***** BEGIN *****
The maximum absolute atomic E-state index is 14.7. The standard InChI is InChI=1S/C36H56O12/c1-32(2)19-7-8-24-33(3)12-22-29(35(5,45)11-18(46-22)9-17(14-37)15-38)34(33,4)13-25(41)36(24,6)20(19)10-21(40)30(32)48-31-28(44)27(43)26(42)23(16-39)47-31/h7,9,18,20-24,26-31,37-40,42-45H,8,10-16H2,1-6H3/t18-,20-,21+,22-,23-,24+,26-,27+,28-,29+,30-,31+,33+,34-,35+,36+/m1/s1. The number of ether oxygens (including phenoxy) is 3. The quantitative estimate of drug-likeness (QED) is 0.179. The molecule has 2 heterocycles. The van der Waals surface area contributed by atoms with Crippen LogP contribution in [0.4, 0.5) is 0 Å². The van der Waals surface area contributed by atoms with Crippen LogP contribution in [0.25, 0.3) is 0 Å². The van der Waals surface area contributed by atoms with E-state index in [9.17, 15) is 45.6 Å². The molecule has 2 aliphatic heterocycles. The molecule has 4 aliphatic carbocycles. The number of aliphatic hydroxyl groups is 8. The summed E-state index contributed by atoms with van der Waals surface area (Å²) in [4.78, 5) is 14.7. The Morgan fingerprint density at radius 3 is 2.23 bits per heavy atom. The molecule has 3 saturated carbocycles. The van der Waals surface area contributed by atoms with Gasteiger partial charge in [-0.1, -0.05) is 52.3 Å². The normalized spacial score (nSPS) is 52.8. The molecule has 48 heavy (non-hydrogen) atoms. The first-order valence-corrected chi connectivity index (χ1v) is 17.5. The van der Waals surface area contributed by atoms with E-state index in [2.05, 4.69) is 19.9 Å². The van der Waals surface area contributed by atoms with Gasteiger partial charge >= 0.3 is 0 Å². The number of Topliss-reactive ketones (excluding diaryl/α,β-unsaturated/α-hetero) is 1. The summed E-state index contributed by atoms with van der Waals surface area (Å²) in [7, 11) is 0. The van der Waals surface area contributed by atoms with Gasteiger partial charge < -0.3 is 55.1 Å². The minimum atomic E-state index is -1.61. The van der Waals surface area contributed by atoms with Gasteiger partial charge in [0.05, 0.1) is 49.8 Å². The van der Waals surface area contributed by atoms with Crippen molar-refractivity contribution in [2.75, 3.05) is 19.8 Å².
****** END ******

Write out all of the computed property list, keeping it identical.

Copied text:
The maximum absolute atomic E-state index is 14.7. The standard InChI is InChI=1S/C36H56O12/c1-32(2)19-7-8-24-33(3)12-22-29(35(5,45)11-18(46-22)9-17(14-37)15-38)34(33,4)13-25(41)36(24,6)20(19)10-21(40)30(32)48-31-28(44)27(43)26(42)23(16-39)47-31/h7,9,18,20-24,26-31,37-40,42-45H,8,10-16H2,1-6H3/t18-,20-,21+,22-,23-,24+,26-,27+,28-,29+,30-,31+,33+,34-,35+,36+/m1/s1. The number of ether oxygens (including phenoxy) is 3. The quantitative estimate of drug-likeness (QED) is 0.179. The molecule has 2 heterocycles. The van der Waals surface area contributed by atoms with Crippen LogP contribution in [0.4, 0.5) is 0 Å². The van der Waals surface area contributed by atoms with Crippen LogP contribution in [0.25, 0.3) is 0 Å². The van der Waals surface area contributed by atoms with E-state index in [9.17, 15) is 45.6 Å². The molecule has 2 aliphatic heterocycles. The molecule has 4 aliphatic carbocycles. The number of aliphatic hydroxyl groups is 8. The summed E-state index contributed by atoms with van der Waals surface area (Å²) in [4.78, 5) is 14.7. The Morgan fingerprint density at radius 3 is 2.23 bits per heavy atom. The molecule has 3 saturated carbocycles. The van der Waals surface area contributed by atoms with Gasteiger partial charge in [-0.1, -0.05) is 52.3 Å². The normalized spacial score (nSPS) is 52.8. The molecule has 48 heavy (non-hydrogen) atoms. The first-order valence-corrected chi connectivity index (χ1v) is 17.5. The van der Waals surface area contributed by atoms with E-state index in [2.05, 4.69) is 19.9 Å². The van der Waals surface area contributed by atoms with Gasteiger partial charge >= 0.3 is 0 Å². The number of Topliss-reactive ketones (excluding diaryl/α,β-unsaturated/α-hetero) is 1. The summed E-state index contributed by atoms with van der Waals surface area (Å²) in [7, 11) is 0. The van der Waals surface area contributed by atoms with Gasteiger partial charge < -0.3 is 55.1 Å². The minimum atomic E-state index is -1.61. The van der Waals surface area contributed by atoms with Gasteiger partial charge in [0.05, 0.1) is 49.8 Å². The van der Waals surface area contributed by atoms with Crippen molar-refractivity contribution in [2.75, 3.05) is 19.8 Å².